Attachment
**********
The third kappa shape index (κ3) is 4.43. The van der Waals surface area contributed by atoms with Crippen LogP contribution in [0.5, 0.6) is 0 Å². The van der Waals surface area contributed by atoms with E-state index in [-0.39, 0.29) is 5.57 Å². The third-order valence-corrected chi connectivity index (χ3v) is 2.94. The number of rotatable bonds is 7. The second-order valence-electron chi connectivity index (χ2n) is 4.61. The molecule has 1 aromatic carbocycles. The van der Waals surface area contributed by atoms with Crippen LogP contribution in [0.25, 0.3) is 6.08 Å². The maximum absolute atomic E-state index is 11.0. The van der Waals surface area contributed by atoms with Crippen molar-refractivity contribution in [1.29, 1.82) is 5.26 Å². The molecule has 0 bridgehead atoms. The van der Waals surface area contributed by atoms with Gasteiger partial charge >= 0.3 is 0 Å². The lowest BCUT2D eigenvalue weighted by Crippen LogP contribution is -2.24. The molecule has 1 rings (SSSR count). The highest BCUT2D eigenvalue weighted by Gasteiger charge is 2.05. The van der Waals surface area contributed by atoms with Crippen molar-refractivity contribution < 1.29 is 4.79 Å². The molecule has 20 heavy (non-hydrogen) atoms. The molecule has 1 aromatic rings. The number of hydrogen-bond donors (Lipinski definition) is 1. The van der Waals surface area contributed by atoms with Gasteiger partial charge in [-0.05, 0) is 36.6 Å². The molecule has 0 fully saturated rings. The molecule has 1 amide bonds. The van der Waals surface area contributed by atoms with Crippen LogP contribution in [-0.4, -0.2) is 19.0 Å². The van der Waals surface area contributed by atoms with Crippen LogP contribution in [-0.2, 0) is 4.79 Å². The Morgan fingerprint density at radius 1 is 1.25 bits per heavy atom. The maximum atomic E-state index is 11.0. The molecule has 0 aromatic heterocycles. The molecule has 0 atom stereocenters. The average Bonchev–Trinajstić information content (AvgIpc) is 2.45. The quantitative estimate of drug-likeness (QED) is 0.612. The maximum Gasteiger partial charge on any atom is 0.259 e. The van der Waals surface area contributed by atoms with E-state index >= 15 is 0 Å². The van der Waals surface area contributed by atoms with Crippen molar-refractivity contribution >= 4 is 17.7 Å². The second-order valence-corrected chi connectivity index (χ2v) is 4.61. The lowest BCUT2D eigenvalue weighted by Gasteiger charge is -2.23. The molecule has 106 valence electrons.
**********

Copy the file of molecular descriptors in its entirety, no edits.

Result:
The third kappa shape index (κ3) is 4.43. The van der Waals surface area contributed by atoms with Crippen LogP contribution in [0.5, 0.6) is 0 Å². The van der Waals surface area contributed by atoms with E-state index in [-0.39, 0.29) is 5.57 Å². The third-order valence-corrected chi connectivity index (χ3v) is 2.94. The number of rotatable bonds is 7. The second-order valence-electron chi connectivity index (χ2n) is 4.61. The molecule has 1 aromatic carbocycles. The van der Waals surface area contributed by atoms with Crippen LogP contribution in [0.25, 0.3) is 6.08 Å². The maximum absolute atomic E-state index is 11.0. The van der Waals surface area contributed by atoms with Crippen molar-refractivity contribution in [1.29, 1.82) is 5.26 Å². The molecule has 0 bridgehead atoms. The van der Waals surface area contributed by atoms with Gasteiger partial charge >= 0.3 is 0 Å². The lowest BCUT2D eigenvalue weighted by Crippen LogP contribution is -2.24. The molecule has 1 rings (SSSR count). The highest BCUT2D eigenvalue weighted by Gasteiger charge is 2.05. The van der Waals surface area contributed by atoms with Crippen molar-refractivity contribution < 1.29 is 4.79 Å². The molecule has 20 heavy (non-hydrogen) atoms. The molecule has 1 aromatic rings. The number of hydrogen-bond donors (Lipinski definition) is 1. The van der Waals surface area contributed by atoms with Gasteiger partial charge in [-0.05, 0) is 36.6 Å². The molecule has 0 fully saturated rings. The molecule has 1 amide bonds. The van der Waals surface area contributed by atoms with Crippen LogP contribution in [-0.4, -0.2) is 19.0 Å². The van der Waals surface area contributed by atoms with Crippen LogP contribution in [-0.2, 0) is 4.79 Å². The Morgan fingerprint density at radius 1 is 1.25 bits per heavy atom. The maximum atomic E-state index is 11.0. The molecule has 0 aromatic heterocycles. The molecule has 0 atom stereocenters. The average Bonchev–Trinajstić information content (AvgIpc) is 2.45. The quantitative estimate of drug-likeness (QED) is 0.612. The maximum Gasteiger partial charge on any atom is 0.259 e. The van der Waals surface area contributed by atoms with E-state index >= 15 is 0 Å². The van der Waals surface area contributed by atoms with Crippen molar-refractivity contribution >= 4 is 17.7 Å². The second-order valence-corrected chi connectivity index (χ2v) is 4.61. The lowest BCUT2D eigenvalue weighted by Gasteiger charge is -2.23. The molecule has 106 valence electrons.